Kayaks and Caribou
‘Kayaks and Caribou’ by Luke Anguhadluq – Inuit Art – Baker Lake 1971 print collection presented by DaVic Gallery of Native Canadian Arts.
Condition: Very Good condition – Professionally restored for discoloration from previous framing as well as for crease marks and overall handling marks.
Description by Artist: No description by artist found.
Notes from DaVic Gallery: The print is a dynamic and epic depiction of ten hunters in their kayaks, chasing nine caribou swimming across a river. Although it is common to see compositions by Anguhadluq to include communities and gatherings of people or animals, it is not common to see this many hunters together participating in the same hunt. Other caribou hunting scenes, or depictions of fishing, typically include no more than six hunters. Here, we see more hunters than animals. Perhaps this is a good demonstration of collaboration among Inuit hunters of different families to secure good supply of food, clothing and tool materials for the entire village. One of the hunters seems to be in the middle of executing a rollover maneuver.
Typical of Luke Anguhadluq’s compositions, a sense of time and space speaks to us from the page. Taking in the scene, we can imagine what happened before, what is happening now and what the end of the hunt might look like. We can surmise that the caribou are swimming towards the other end of the river to escape their fate and that the hunters must succeed in reaching as many caribou as possible before the animals make their escape on land.
Caribou hunting is important to the life of the Inuit as it serves as a source of food, shelter, clothing, tools and games. The key to the success and survival of the Inuit in extreme cold temperatures of the arctic is in the use of warm clothing made from caribou hides that provide insulation against penetrating cold. Caribou skin is made into mitts, parkas, tents and blankets. Caribou hair is hollow and can trap air between the hairs and inside them, creating great insulation. Clothing made from this material is extraordinarily warm, lightweight, water repellent and durable.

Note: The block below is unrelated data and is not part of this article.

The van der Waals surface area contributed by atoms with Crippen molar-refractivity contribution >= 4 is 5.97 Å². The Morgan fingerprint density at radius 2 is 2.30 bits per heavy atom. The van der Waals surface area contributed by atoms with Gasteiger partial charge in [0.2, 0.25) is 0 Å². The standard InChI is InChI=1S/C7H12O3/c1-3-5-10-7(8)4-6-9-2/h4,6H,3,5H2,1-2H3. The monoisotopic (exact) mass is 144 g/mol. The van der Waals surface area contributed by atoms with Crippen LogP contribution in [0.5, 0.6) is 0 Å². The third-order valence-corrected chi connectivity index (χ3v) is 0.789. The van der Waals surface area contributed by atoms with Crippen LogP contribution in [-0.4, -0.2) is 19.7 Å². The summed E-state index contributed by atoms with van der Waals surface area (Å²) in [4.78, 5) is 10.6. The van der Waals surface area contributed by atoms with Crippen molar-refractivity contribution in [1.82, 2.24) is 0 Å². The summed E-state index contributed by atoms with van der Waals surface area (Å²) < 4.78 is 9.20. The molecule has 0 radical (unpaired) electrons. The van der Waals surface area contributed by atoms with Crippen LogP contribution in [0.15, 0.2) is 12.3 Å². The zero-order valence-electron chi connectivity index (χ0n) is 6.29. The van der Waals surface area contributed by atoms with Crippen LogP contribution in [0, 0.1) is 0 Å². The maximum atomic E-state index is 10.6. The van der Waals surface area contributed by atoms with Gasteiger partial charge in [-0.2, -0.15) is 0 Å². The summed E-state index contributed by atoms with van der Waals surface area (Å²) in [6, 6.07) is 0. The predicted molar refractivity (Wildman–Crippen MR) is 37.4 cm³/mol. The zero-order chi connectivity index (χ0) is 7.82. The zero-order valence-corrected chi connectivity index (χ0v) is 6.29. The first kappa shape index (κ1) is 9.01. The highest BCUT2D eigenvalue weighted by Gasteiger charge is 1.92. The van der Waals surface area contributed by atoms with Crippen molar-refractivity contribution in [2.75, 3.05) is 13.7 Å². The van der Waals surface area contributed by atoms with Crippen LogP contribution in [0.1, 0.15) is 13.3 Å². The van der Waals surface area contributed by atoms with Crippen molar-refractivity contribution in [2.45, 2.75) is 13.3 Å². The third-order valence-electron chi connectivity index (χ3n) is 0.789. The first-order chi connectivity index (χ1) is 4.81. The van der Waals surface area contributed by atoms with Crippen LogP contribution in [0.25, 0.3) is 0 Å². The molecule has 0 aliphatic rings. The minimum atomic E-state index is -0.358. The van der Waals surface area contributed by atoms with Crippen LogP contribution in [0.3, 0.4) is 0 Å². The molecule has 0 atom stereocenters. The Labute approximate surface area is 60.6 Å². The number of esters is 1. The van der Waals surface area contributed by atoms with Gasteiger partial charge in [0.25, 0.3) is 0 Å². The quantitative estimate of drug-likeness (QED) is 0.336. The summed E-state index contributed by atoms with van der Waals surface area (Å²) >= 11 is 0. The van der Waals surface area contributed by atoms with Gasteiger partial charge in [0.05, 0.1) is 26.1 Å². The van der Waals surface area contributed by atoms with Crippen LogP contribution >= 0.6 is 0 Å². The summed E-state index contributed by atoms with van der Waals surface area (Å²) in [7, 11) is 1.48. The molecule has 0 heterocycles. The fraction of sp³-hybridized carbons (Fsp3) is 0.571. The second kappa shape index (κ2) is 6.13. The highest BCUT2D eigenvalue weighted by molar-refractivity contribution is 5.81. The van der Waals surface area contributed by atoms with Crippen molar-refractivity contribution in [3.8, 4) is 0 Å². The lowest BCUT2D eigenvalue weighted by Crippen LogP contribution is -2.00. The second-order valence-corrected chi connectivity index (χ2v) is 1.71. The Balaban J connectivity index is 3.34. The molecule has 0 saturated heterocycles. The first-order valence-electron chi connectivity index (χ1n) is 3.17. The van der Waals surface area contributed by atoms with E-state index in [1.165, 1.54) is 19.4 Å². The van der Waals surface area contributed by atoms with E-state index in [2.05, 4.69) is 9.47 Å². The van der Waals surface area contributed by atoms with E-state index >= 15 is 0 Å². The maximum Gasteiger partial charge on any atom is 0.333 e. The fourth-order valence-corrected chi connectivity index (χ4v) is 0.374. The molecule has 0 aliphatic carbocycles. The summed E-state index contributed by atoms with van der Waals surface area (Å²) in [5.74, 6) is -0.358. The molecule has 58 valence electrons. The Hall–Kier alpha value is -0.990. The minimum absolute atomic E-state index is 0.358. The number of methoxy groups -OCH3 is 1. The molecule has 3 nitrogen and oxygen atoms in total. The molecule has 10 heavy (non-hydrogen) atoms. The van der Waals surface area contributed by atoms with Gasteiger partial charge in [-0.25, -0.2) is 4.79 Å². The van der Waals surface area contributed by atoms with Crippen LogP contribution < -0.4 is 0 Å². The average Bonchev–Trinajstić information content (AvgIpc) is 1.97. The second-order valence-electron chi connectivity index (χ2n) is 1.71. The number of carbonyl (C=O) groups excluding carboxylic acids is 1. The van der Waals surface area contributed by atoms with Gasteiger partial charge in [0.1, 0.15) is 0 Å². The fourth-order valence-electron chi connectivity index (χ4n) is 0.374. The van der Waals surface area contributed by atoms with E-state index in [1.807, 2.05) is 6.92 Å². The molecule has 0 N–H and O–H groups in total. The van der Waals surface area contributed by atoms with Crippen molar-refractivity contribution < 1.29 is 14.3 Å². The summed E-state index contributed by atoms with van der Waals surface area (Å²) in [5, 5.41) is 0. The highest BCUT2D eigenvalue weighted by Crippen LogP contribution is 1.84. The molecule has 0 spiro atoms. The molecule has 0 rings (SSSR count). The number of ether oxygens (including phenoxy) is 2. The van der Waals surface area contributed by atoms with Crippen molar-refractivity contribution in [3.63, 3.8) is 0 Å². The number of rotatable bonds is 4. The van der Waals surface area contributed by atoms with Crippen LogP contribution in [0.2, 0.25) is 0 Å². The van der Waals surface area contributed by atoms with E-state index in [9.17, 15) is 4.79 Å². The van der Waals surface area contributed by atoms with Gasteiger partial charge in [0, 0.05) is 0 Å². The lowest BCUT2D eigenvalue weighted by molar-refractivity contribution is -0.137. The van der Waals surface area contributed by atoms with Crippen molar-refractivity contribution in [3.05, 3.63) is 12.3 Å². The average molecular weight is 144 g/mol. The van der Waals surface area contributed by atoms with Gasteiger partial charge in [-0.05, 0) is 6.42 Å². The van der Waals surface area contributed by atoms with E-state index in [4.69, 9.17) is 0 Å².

The skin is also often used as the roof of an igloo. Caribou meat is a staple of the Inuit diet. It is used to make stews, steaks, roast, sausage and jerky. Even the hoof of a caribou is made into a delicacy enjoyed by many Inuit. The sinew from the back of the caribou can be used for sewing. Bones and antlers are used to make tools. Large bones can be used as shovels. Antlers can also be used to make carvings. Caribou teeth are often used for ornamentation.
The Inuit take pride in the many uses they have found for caribou. The Inuit and caribou have a special bond as they share the land.
The blank sheet of letter-size (8.5” x 11”) paper covering part of the image in the last picture is for size reference.